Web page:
Katie Jensen: I think more than change the way I look at Austin – which, even after four years, still does not feel like “my” town – it has expanded my understanding of the city. Hearing and reading about the eleven individuals who fill the pages of Invisible in Austin over the course of years, who are rich in details beyond those which could fit into our chapters, very much changed the level of detail with which I see the city and imagine it in my mind. I cannot hear about or drive by a W hotel without thinking of Ethan and his life trajectory. I cannot pass by a domestic cleaning service car without thinking of Xiomara and her family. I cannot think of a storage unit without remembering Clarissa. When I fret about gentrification in Austin, I remember the tour de force that’s Ella. I cannot see an office printer without wondering about Chip and his health. And in this way, these labor fields or social groups become more than vague entities in my mind but filled with the lived experiences of real people. All of which have had lives, as Kumar says, not like a straight line, but “like the way a snake moves.”
Caitlyn Collins: I don’t sense that it has changed my outlook on Austin (I walk around with my sociology brain turned on constantly — too often, really), but I get the feeling that it will really change OTHER people’s outlook, and I am really excited about that. The first responses we’ve gotten from folks here have been overwhelmingly positive and people seem to respond strongly to the stories we tell. I think this momentum will only grow as we start doing talks and panels around town in the coming months, and as it is taught in undergraduate and graduate classes hopefully nationwide.
Marcos Perez: One of the first titles we considered for the book was “Through Their Eyes”. We eventually decided against it, but the phrase still conveys how many felt about the project’s main contribution: we are able to see the city through the eyes of eleven people. The chapters in the book (and the amazing photographs taken by Eva and Julia) hopefully will have the effect of making it impossible to see the city the same way after reading each of them. You cannot see aspects of urban life the same way, now that you know how they look from the perspective of others.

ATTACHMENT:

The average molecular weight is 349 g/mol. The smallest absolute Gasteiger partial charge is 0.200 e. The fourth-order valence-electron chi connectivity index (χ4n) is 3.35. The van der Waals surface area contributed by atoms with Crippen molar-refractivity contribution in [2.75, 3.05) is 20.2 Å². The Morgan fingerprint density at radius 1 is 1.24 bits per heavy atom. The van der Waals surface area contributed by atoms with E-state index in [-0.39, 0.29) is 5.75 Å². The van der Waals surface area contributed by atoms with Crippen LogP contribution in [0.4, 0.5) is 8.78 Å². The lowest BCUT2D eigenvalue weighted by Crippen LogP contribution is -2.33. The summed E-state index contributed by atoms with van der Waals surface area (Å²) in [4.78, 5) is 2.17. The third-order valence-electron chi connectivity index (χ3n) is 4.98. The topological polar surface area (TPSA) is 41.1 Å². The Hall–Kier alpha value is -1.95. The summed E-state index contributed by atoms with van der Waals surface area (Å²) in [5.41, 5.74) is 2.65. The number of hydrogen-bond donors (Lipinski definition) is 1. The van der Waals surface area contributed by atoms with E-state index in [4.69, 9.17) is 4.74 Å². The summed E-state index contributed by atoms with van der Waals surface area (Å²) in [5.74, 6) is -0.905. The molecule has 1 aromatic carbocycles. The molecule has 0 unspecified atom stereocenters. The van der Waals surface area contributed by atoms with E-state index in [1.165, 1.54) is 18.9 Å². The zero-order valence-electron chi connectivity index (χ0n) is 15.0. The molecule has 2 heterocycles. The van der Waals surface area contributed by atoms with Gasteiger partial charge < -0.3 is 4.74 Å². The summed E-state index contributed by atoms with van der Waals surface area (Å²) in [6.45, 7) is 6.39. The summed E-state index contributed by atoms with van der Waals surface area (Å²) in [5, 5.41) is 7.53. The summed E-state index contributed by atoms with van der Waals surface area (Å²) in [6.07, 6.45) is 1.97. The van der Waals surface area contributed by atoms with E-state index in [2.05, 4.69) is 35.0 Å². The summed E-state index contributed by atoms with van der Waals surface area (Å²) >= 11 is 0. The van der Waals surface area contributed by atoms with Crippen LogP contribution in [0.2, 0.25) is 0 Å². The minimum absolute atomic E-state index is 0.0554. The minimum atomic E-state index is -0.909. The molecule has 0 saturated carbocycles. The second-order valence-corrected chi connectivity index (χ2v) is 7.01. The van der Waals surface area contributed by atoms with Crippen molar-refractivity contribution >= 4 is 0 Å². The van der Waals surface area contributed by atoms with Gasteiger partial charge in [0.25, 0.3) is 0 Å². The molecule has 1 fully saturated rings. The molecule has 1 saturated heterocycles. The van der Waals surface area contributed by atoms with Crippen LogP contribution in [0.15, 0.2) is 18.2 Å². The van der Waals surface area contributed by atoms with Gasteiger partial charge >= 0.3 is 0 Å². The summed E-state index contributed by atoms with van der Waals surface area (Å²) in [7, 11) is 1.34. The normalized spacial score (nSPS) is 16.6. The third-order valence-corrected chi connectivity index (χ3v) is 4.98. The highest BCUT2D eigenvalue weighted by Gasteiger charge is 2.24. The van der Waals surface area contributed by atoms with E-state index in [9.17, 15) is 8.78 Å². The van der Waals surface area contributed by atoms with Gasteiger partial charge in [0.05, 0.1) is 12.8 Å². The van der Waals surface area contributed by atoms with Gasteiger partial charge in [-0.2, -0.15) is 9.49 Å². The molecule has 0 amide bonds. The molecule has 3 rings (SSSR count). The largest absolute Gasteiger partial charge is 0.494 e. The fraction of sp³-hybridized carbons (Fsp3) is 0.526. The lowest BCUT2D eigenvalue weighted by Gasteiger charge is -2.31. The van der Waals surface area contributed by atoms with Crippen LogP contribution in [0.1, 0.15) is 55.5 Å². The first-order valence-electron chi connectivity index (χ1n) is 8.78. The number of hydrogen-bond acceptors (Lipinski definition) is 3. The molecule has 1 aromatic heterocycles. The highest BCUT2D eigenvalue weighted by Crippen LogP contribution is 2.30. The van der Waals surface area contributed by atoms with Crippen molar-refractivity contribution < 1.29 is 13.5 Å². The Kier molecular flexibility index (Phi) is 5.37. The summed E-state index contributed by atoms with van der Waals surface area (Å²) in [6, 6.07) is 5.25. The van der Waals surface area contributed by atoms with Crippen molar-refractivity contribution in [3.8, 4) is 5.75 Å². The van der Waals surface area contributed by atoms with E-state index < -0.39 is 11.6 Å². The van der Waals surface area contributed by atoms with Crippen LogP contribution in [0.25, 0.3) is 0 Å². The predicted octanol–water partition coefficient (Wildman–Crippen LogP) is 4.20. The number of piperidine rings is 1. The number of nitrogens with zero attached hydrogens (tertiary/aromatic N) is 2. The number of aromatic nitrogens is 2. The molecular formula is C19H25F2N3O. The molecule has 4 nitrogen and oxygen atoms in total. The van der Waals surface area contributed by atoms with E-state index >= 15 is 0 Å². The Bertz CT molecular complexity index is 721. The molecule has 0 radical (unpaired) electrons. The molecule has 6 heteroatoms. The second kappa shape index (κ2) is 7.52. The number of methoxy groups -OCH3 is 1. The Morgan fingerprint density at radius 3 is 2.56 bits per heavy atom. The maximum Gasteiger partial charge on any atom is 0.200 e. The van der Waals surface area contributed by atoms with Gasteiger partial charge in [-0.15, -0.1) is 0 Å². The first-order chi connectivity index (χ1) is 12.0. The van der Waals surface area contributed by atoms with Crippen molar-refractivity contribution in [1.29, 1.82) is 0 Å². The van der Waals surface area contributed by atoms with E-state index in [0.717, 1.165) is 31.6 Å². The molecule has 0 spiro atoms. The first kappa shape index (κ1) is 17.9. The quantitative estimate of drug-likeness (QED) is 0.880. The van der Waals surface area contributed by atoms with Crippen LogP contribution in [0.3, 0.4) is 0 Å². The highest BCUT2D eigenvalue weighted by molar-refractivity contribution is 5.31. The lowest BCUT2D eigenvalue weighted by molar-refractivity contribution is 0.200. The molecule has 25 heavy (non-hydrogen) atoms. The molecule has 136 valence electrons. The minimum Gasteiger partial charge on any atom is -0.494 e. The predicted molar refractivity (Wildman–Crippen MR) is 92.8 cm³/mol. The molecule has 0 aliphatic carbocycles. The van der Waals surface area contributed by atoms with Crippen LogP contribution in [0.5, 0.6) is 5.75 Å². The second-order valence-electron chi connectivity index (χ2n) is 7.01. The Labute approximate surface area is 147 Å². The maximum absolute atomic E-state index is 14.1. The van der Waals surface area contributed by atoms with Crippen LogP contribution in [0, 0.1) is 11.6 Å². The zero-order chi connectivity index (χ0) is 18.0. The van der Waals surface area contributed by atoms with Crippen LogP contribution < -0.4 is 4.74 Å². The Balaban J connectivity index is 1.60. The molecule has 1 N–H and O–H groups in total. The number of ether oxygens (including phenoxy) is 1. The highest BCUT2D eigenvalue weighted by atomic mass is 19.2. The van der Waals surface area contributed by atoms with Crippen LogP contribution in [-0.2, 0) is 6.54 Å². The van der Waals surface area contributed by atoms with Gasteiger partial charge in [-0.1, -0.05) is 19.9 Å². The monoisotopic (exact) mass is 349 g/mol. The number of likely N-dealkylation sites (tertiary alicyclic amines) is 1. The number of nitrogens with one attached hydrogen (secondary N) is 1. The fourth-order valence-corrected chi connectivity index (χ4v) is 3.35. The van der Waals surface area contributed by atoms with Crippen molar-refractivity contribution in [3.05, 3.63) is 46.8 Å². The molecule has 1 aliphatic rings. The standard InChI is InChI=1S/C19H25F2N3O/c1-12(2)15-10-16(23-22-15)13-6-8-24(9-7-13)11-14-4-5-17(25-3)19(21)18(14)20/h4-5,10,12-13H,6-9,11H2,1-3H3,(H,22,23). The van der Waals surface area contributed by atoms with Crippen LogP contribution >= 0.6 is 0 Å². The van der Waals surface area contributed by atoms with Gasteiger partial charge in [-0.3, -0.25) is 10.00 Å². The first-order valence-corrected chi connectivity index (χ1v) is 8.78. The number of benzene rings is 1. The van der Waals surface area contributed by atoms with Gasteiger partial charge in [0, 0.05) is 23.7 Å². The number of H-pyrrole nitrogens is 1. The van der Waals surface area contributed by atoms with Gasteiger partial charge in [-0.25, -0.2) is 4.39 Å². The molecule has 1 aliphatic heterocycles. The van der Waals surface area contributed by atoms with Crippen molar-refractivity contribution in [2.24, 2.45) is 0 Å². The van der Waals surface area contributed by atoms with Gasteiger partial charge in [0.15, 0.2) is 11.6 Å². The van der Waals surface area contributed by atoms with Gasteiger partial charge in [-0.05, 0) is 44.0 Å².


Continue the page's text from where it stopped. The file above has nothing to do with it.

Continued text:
Will you consider creating another collaborative book project in the future?
Marcos Perez: Oh, yeah. I hope that projects like these continue at the Ethno Lab after the current cohort of students has graduated. And I sincerely expect that we will do a similar project from our new positions at different universities across the nation and the world.
Caity Collins: Absolutely. This project makes me believe even more in the beauty, power, and strength of collaborative ethnography. None of us on our own could have done this project – this was truly an instance of the total being greater than the sum of its parts.
Katie Jensen: It’s my hope that as the graduate students become professors, we may be able to repeat such a project in the future cities we will call home. Nothing in my life has taught me as much as this book about writing and treating with care and respect those who share their lives with us. We spent years together reading about interviewing, about social suffering, about the “creative class;” conducting interview after interview after interview; crafting narratives from those many hours of interviews; and finally figuring out the particular themes around which those narratives would hinge. During all that time, listening to Javier and the other graduate students (and probably talking too much), I came to more deeply understand the great responsibility we have as sociologists — to write well, to do justice to those we write about, and to try as hard as possible to make the book impact others in some of the ways it has impacted us.
As I read the book, I hear each chapter in the voice of its author. It conveys the intimacy and nuanced experience of storytelling and keeps me wondering how the people in these stories are doing . It is a testament to the personal commitment of the authors and the individuals who are portrayed in the book. This is how we share the best of what our community has to offer and how what starts here changes the world.